29.             Ernest Findlay Scott, The Literature of the New Testament, New York, Columbia University Press, 1932, "[A]nd the Word was of divine nature"

30.             James L. Tomanec, The New Testament of our Lord and Savior Jesus Anointed, 1958, [T]he Word was a God"

31.             Philip Harner, JBL, Vol. 92, 1974, "The Word had the same nature as God"

32.             Maximilian Zerwich S.J./Mary Grosvenor, 1974, "The Word was divine"

33.             Siegfried Schulz, Das Evangelium nach Johannes, 1975, "And a god (or, of a divine kind) was the Word"

34.             Translator's NT, 1973, "The Word was with God and shared his nature ...with footnote, "There is a distinction in the Greek here between 'with God' and 'God.' In the first instance, the article is used and this makes the reference specific. In the second instance there is not article, and it is difficult to believe that the omission is not significant. In effect it gives an adjectival quality to the second use of Theos (God) so that the phrae means 'The Word was divine'."

35.             William Barclay's The New Testament, 1976, "the nature of the Word was the same as the nature of God"

36.             Johannes Schneider, Das Evangelium nach Johannes, 1978, "and godlike sort was the Logos

37.             Schonfield's The Original New Testament, 1985, "the Word was divine

38.             Revised English Bible, 1989, "what God was, the Word was

39.             Cotton Patch Version, 1970, and the Idea and God were One

40.             Scholar's Version-The Five Gospels, 1993, "The Divine word and wisdom was there with God, and it was what God was

41.             J. Madsen, New Testament A Rendering , 1994, "the Word was a divine Being"

42.             Jurgen Becker, Das Evangelium nach Johannes, 1979, "a God/god was the Logos/logos"

43.             Curt Stage, The New Testament, 1907, "The Word/word was itself a divine Being/being."

44.             Bohmer, 1910, "It was strongly linked to God, yes itself divine Being/being"

45.             Das Neue Testament, by Ludwig Thimme, 1919, "God of Kind/kind was the Word/word"

46.             Baumgarten et al, 1920, "God (of Kind/kind) was the Logos/logos"

47.             Holzmann, 1926, "ein Gott war der Gedanke" [a God/god was the Thought/thought]

48.             Friedriche Rittelmeyer, 1938, "itself a God/god was the Word/word"

49.             Lyder Brun (Norw. professor of NT theology), 1945, "the Word was of divine kind"

50.             Fredrich Pfaefflin, The New Testament, 1949, "was of divine Kind/kind"

51.             Albrecht, 1957, "godlike Being/being had the Word/word"

52.             Smit, 1960, "the word of the world was a divine being"

53.             Menge, 1961, "God(=godlike Being/being) was the Word/word"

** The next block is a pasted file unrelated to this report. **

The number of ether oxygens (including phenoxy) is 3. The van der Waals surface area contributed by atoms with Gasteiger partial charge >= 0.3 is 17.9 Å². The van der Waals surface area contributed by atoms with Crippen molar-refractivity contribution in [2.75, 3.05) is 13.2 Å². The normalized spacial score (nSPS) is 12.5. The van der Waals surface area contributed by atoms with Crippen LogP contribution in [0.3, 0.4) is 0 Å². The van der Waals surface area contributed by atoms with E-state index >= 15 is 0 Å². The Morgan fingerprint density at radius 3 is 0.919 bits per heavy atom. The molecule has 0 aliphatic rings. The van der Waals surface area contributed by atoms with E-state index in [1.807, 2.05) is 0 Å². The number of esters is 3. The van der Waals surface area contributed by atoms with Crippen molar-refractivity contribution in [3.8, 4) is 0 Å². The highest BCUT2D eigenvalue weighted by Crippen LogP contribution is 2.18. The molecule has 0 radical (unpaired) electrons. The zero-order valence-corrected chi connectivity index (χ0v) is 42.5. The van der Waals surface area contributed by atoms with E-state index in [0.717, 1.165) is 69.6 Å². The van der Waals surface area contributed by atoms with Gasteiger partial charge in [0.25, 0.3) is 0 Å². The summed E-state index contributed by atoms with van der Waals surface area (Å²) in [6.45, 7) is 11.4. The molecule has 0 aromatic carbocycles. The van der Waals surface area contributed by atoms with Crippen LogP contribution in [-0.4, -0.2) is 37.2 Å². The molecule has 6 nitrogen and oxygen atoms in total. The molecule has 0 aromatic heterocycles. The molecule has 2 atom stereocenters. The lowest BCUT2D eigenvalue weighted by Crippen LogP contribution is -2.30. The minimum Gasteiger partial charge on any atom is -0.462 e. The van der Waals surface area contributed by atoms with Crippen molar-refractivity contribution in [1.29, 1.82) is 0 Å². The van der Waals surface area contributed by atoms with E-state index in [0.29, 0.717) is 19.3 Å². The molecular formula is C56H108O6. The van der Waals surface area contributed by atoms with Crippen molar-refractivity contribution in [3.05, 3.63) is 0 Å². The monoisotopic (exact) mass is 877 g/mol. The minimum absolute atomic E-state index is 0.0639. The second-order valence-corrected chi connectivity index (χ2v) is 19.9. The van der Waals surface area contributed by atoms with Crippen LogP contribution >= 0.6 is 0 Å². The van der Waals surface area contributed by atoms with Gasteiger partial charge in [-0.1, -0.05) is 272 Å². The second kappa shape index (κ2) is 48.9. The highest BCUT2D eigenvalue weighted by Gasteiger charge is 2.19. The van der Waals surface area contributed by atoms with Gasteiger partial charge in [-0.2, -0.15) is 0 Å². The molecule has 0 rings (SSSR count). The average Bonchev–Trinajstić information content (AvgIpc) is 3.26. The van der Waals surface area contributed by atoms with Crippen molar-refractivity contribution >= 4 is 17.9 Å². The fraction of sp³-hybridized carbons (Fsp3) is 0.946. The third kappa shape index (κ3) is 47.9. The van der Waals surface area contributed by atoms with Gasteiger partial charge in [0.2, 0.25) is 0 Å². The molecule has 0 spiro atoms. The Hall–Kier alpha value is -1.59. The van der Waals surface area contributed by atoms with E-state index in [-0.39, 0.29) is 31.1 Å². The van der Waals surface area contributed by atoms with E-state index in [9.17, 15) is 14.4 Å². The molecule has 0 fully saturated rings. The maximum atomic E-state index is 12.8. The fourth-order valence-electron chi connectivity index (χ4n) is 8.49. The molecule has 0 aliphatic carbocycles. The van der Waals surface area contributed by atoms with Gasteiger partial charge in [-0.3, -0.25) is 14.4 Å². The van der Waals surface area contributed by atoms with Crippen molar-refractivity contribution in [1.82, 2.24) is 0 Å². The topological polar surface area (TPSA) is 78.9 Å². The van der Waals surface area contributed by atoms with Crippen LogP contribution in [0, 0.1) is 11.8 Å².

54.             Haenchen, 1980, "God (of Kind/kind) was the Logos/logos" [as mentioned inWilliam Loader's The Christology of the Fourth Gospel, p. 155 cf. p.260]

55.             Die Bibel in heutigem Deutsch, 1982, "He was with God and in all like God"

56.             Haenchen (tr. By R. Funk), 1984, "divine (of the category divinity)was the Logos"

57.             Johannes Schulz, 1987, "a God/god (or: God/god of Kind/kind) was the Word/word." [As mentioned inWilliam Loader's The Christology of the Fourth Gospel, p. 155 cf. p.260]

58.             William Temple, Archbishop of York, Readings in St. John's Gospel, London, Macmillan & Co.,1933, "And the Word was divine."

59.             John Crellius, Latin form of German, The 2 Books of John Crellius Fancus, Touching One God the Father, 1631, "The Word of Speech was a God"

60.             Greek Orthodox /Arabic Calendar, incorporating portions of the 4 Gospels, Greek Orthodox Patriarchy or Beirut, May, 1983, "the word was with Allah[God] and the word was a god"

61.             Ervin Edward Stringfellow (Prof. of NT Language and Literature/Drake University, 1943, "And the Word was Divine"

62.             Robert Harvey, D.D., Professor of New Testament Language and Literature, Westminster College, Cambridge, in The Historic Jesus in the New Testament, London, Student Movement Christian Press1931 "and the Logos was divine (a divine being)"

63.             Jesuit John L. McKenzie, 1965, wrote in his Dictionary of the Bible: "Jn 1:1 should rigorously be translated . . . 'the word was a divine being.'

64.             Dymond, E.C. New Testament, 1962 (original manuscript) "In the beginning was the creative purpose of God. It was with God and was fully expressive of God [just as wisdom was with God before creation]."

**

[The foregoing was adapted from a website I have since lost the reference to.  I did clean up the layout and added additional resources, but I owe most of the foregoing to someone I cannot give proper attribution to.  If you know of this website, please email it to me at info@answeringantimormons.com and I will update the posting and give proper credit.]